|US4738448 *||Feb 9, 1987||Apr 19, 1988||Liester Arvin F||Support assembly for a basketball basket and backboard|
|US4799679 *||Oct 22, 1987||Jan 24, 1989||Obram Hugo A||Reflex mounting assemblies for a basketball goal|
|US4846469 *||Oct 15, 1987||Jul 11, 1989||Lifetime Products, Inc.||Apparatus for flexibly mounting a basketball goal|
|US5066007 *||Sep 11, 1989||Nov 19, 1991||Huffy Corporation||Differential breakaway basketball goal|
|US5816955 *||Apr 30, 1997||Oct 6, 1998||Lifetime Products, Inc.||Apparatus for flexibly mounting a basketball goal|
|US6186911||Jun 24, 1999||Feb 13, 2001||Huffy Corporation||Resilient basketball goal and method of preparing for assembly|
|US6935972 *||Dec 31, 2002||Aug 30, 2005||Porter Athletic Equipment Company||Breakaway basketball rim|
|US8371965||Feb 12, 2013||Pro Performance Sports||Miniature door-mounted basketball hoop|
|US20030148834 *||Dec 31, 2002||Aug 7, 2003||Porter Athletic Equipment Company||Breakaway basketball rim|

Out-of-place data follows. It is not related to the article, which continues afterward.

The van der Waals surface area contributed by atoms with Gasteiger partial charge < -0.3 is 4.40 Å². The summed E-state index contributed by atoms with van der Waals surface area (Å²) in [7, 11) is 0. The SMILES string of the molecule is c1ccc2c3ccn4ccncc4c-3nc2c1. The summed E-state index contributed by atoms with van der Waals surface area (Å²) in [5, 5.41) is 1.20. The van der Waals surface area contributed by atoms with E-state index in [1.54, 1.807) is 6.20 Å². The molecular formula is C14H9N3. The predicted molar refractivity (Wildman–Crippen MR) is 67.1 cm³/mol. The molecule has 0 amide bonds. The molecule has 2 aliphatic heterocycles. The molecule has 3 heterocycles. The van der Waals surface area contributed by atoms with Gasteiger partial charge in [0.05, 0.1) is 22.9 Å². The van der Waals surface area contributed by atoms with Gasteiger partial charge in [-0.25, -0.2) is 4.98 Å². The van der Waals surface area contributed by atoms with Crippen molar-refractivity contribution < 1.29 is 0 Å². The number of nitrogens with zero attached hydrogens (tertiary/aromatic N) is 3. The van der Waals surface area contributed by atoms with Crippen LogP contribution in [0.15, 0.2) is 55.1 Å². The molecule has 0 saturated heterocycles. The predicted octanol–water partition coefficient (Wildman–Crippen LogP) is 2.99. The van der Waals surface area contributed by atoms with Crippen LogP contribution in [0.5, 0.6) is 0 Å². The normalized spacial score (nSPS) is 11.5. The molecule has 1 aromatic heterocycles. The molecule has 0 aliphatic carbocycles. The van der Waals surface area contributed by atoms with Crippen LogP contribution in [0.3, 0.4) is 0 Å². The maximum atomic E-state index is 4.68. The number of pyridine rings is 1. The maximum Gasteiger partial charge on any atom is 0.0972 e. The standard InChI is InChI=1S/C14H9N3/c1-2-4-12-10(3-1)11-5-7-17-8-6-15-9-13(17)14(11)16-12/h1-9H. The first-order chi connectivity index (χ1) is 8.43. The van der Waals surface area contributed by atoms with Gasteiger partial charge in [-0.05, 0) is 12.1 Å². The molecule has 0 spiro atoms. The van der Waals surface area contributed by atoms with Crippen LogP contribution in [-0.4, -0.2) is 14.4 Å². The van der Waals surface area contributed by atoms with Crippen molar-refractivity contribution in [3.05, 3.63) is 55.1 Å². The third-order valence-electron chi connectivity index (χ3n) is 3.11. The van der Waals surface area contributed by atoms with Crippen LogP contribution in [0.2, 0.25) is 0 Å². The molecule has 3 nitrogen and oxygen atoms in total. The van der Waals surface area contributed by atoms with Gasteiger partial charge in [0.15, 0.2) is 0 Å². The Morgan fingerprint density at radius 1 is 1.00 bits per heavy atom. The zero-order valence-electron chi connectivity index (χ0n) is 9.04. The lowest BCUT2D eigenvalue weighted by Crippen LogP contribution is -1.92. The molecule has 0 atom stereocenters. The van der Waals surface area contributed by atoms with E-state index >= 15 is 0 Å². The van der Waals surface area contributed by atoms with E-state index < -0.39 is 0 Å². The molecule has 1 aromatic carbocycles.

|US20100304903 *||May 25, 2010||Dec 2, 2010||Pro Performance Sports||Miniature door-mounted basketball hoop|
|US20100308191 *||Jun 9, 2010||Dec 9, 2010||The Cleveland Clinic Foundation||Dvt pump bracket|
|WO1995013118A1 *||Nov 8, 1994||May 18, 1995||Trevor Bowman||Improved basketball ring mount|
|Cooperative Classification||A63B2063/086, A63B63/083|
|Jul 3, 1985||AS||Assignment|
Owner name: PORTER EQUIPMENT OMPANY 9555 IRVING PARK ROAD SCH
Free format text: ASSIGNMENT OF ASSIGNORS INTEREST.;ASSIGNOR:SAFLEX SYSTEMS A PARTNERSHIP;REEL/FRAME:004424/0951
Effective date: 19850502
|May 20, 1988||FPAY||Fee payment|
Year of fee payment: 4
|May 9, 1989||AS||Assignment|
Owner name: PORTER ATHLETIC EQUIPMENT COMPANY
Free format text: ASSIGNMENT OF ASSIGNORS INTEREST.;ASSIGNOR:PORTER EQUIPMENT CO.;REEL/FRAME:005070/0173
Effective date: 19871120
|May 20, 1992||FPAY||Fee payment|
Year of fee payment: 8
|Jun 25, 1996||REMI||Maintenance fee reminder mailed|
|Nov 17, 1996||LAPS||Lapse for failure to pay maintenance fees|
|Jan 28, 1997||FP||Expired due to failure to pay maintenance fee|
Effective date: 19961120